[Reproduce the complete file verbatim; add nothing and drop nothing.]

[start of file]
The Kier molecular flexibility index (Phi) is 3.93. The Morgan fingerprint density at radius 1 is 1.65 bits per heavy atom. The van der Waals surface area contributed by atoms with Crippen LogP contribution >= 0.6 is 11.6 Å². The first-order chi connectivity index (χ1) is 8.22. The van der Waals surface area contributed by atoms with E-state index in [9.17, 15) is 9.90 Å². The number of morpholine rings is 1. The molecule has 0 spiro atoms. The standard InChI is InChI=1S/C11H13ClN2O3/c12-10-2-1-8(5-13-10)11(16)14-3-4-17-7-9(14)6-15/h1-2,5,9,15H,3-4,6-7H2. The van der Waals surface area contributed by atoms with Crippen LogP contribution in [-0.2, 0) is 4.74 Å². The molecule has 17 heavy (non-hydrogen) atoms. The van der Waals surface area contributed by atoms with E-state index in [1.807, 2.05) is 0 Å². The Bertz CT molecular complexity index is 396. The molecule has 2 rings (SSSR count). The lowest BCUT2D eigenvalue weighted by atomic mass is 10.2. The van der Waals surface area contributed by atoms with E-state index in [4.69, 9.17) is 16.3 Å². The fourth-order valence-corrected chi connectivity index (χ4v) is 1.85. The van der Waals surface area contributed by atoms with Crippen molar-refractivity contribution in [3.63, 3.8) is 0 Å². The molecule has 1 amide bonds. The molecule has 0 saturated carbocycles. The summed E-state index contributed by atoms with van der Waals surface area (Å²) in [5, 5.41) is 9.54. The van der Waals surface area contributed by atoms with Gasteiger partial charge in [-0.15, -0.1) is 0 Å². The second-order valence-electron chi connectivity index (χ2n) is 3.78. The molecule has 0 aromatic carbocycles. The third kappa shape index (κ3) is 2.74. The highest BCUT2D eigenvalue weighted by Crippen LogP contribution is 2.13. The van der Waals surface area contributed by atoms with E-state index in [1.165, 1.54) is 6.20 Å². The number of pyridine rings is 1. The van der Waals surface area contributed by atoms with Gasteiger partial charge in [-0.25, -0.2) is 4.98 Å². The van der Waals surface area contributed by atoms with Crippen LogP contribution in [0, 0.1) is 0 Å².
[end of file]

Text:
The Kier molecular flexibility index (Phi) is 3.93. The Morgan fingerprint density at radius 1 is 1.65 bits per heavy atom. The van der Waals surface area contributed by atoms with Crippen LogP contribution >= 0.6 is 11.6 Å². The first-order chi connectivity index (χ1) is 8.22. The van der Waals surface area contributed by atoms with E-state index in [9.17, 15) is 9.90 Å². The number of morpholine rings is 1. The molecule has 0 spiro atoms. The standard InChI is InChI=1S/C11H13ClN2O3/c12-10-2-1-8(5-13-10)11(16)14-3-4-17-7-9(14)6-15/h1-2,5,9,15H,3-4,6-7H2. The van der Waals surface area contributed by atoms with Crippen LogP contribution in [-0.2, 0) is 4.74 Å². The molecule has 17 heavy (non-hydrogen) atoms. The van der Waals surface area contributed by atoms with E-state index in [1.807, 2.05) is 0 Å². The Bertz CT molecular complexity index is 396. The molecule has 2 rings (SSSR count). The lowest BCUT2D eigenvalue weighted by atomic mass is 10.2. The van der Waals surface area contributed by atoms with E-state index in [4.69, 9.17) is 16.3 Å². The fourth-order valence-corrected chi connectivity index (χ4v) is 1.85. The van der Waals surface area contributed by atoms with Crippen molar-refractivity contribution in [3.63, 3.8) is 0 Å². The molecule has 1 amide bonds. The molecule has 0 saturated carbocycles. The summed E-state index contributed by atoms with van der Waals surface area (Å²) in [5, 5.41) is 9.54. The van der Waals surface area contributed by atoms with Gasteiger partial charge in [-0.15, -0.1) is 0 Å². The second-order valence-electron chi connectivity index (χ2n) is 3.78. The molecule has 0 aromatic carbocycles. The third kappa shape index (κ3) is 2.74. The highest BCUT2D eigenvalue weighted by Crippen LogP contribution is 2.13. The van der Waals surface area contributed by atoms with E-state index in [1.165, 1.54) is 6.20 Å². The number of pyridine rings is 1. The van der Waals surface area contributed by atoms with Gasteiger partial charge in [-0.25, -0.2) is 4.98 Å². The van der Waals surface area contributed by atoms with Crippen LogP contribution in [0, 0.1) is 0 Å².